In the evening Henk, our supervisor from the University in Delft, arrived. Edmund took us to the local chicken restaurant, which serves the best chicken in Kenya. The chicken was indeed delicious and we had cooking lessons to make the local dishes. This morning we had a more formal meeting where we discussed the project.

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Find Rick.....

Today we split up to gather more information. The boys joined a meeting of the community of one of the slums. They had to sit next to the chairman, in front of more than a hundred spectators. After all attendants introduced themselves, the boys had to pray and even dance. The meeting took almost the whole day and was mostly in Swahili. So they did not gather that much information. Luckily the lunch meeting with the chairmen of the neighborhood and boda boda associations was more fruitful.

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Showing bicycle images on the market

We (the girls) had a more productive day. We went into town to speak to street vendors. Unusable our skin color is enough to attract a lot of attention, but when you bring images with you, a crowd gathers around you. They replace half their market booth to set a chair for you where you have to settle down. Business cards is not common here, but instead changing telephone numbers seems to be crucial.

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Local artists presenting their drawings of bicycles

In the afternoon the girls had a session with some creative artist. The ice breaker subject was the favorite snack of all the participants. We brought stroofwafels and drop with us that was surprisingly judged as tasty. We drew bicycles with them and made mockup models. Within half an hour a bunch a seemingly useless wires were turned into beautiful bicycle models.

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Bicycle made of wire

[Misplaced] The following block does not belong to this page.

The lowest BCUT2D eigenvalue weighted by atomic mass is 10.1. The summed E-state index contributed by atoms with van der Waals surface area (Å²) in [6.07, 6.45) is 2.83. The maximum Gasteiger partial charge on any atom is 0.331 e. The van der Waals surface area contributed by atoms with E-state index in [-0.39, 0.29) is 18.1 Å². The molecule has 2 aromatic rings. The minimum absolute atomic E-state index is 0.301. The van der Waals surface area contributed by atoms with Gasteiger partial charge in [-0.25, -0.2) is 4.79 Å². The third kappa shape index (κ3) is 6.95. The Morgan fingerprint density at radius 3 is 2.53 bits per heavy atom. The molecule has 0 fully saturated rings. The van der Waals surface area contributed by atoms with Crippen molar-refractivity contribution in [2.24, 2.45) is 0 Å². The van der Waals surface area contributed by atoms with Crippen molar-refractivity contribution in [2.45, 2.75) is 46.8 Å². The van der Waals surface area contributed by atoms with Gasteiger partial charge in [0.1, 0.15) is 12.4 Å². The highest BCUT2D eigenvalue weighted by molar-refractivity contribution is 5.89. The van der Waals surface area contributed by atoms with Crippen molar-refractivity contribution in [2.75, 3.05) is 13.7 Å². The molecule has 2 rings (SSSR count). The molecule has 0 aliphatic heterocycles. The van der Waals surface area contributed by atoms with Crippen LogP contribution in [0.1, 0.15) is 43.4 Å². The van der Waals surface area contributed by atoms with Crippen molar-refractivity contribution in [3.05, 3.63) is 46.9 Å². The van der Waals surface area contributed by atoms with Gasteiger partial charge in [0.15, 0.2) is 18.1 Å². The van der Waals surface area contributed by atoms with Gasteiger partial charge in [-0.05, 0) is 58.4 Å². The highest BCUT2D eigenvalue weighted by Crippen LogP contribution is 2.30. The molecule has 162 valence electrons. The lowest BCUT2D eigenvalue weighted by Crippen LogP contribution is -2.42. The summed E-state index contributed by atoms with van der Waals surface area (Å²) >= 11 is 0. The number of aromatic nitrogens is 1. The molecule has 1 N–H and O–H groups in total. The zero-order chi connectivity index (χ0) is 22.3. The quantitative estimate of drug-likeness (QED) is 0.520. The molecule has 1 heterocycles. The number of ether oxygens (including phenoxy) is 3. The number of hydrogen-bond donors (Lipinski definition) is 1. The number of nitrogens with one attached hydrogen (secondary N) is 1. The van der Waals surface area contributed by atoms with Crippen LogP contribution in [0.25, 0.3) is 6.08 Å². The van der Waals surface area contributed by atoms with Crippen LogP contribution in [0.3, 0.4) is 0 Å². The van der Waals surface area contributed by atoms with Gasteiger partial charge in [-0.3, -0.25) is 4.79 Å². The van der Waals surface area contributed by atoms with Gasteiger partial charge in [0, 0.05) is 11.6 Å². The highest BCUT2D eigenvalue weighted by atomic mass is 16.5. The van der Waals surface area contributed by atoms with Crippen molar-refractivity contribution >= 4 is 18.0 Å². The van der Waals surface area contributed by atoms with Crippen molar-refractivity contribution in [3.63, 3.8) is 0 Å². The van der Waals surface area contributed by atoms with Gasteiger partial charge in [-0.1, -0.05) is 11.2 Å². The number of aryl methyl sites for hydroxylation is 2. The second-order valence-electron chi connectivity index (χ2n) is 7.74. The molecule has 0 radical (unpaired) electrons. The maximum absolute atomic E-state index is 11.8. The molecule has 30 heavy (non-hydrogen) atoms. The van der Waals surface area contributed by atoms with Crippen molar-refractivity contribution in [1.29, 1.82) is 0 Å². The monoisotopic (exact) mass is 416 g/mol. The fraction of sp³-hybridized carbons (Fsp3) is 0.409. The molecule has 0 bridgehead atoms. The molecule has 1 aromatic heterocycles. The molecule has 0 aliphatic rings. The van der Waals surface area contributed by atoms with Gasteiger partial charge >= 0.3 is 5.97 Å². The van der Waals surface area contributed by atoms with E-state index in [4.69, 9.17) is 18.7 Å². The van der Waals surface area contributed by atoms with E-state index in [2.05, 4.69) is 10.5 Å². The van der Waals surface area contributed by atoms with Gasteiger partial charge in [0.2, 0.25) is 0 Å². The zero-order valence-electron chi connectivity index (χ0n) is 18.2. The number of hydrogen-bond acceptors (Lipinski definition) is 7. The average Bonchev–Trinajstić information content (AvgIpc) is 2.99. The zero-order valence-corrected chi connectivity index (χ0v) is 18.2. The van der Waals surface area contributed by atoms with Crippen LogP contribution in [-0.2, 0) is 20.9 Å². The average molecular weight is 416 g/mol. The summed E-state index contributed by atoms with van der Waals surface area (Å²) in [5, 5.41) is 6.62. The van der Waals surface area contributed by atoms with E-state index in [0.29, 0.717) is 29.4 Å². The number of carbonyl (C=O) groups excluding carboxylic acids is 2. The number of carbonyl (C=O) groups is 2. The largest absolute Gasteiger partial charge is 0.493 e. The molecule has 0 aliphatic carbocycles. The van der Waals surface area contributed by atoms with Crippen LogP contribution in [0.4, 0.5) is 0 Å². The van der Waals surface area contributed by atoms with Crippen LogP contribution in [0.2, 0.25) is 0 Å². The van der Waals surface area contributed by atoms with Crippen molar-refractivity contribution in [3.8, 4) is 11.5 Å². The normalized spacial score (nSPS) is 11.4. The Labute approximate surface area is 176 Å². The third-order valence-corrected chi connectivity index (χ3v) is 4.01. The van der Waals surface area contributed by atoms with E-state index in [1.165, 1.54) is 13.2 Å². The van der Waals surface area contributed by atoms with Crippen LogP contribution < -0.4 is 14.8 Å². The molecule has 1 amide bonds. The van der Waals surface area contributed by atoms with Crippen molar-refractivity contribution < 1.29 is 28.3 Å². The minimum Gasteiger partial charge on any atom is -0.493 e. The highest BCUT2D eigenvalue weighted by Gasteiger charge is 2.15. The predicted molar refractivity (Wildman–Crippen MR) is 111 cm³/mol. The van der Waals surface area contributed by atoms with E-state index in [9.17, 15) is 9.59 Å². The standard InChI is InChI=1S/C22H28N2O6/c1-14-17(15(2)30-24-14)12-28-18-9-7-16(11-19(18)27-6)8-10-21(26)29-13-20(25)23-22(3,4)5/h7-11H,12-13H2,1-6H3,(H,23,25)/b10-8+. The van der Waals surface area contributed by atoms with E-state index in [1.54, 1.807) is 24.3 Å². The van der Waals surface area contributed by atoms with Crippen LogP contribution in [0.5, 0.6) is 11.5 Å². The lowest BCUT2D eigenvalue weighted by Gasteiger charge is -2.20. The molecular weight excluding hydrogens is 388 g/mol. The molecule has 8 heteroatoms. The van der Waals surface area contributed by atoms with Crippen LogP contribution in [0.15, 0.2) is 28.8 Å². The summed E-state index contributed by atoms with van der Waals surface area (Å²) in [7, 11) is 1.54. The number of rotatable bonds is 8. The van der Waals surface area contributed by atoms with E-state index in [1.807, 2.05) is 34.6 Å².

The mobile street vendors of Kisumu it will be.

 At this moment there are a lot of static street vendors in Kisumu. They sell their products just at 1 place. But what if we make some of them mobile, then they will have a much larger area where they can sell their products. Therefore we want to design a bike which can sell for example sweets. The mobile street vendor can drive from school to school to sell candies during lunch break. We have not decided yet for which products we will design de bicycle. It can be multiple purpose vending bike: maybe water, sugar cane or bread. In a large part of the Kisumu slums people have no access to water. So it would be great if our bike could reach these people.

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guy selling sausages on the street

We’ve just played a game of Frisbee with girls who stay at the Pandi Pieri. And we did our laundry today! We feel more civilized , less white and more accepted. Here some random pictures…..

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O-riginaly, B-orn, A-frican, M-anaging, A-merica

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Brainstorm with our "target group"

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women doing laundry

We have been in Kisumu now for one week. We spoke to the major parties that are involved in our project like the Victoria Boda Boda Sacco, Millennium Cities Initiative, Urban Matters, Kenya Investment Authority, Uvumbuzi, Boda boda drivers and metal workshops. We got a feeling of this city and the challenges it is facing. The major relevant challenges are the high poverty level, the lack of formal industries and the infrastructure that is not suitable for bicycles and causes dangerous situations.

Our project is aiming to develop a bicycle oriented product that stimulates entrepreneurship (and therefore empowers people who are living in the informal settlements). After our orientation we identified three potential groups that could benefit of our product; a bike specialized in the transport of freight, an addition to the Boda Boda to transport freight as well as people and the mobile street vendors.

Transport bike

Woman carrying cargo

Woman carrying cargo

Hand cart

Cocotini (hand cart)

A lot of products are transported by handcarts or are carried around, for instance by women on their heads. The speed, and in case of the head transport also the weight, is very limited. A bicycle would enable them to increase this. We think of some kind of ‘bakfiets’.

Boda Boda additions

Bike upgrated to Boda Boda

Bike upgraded to Boda Boda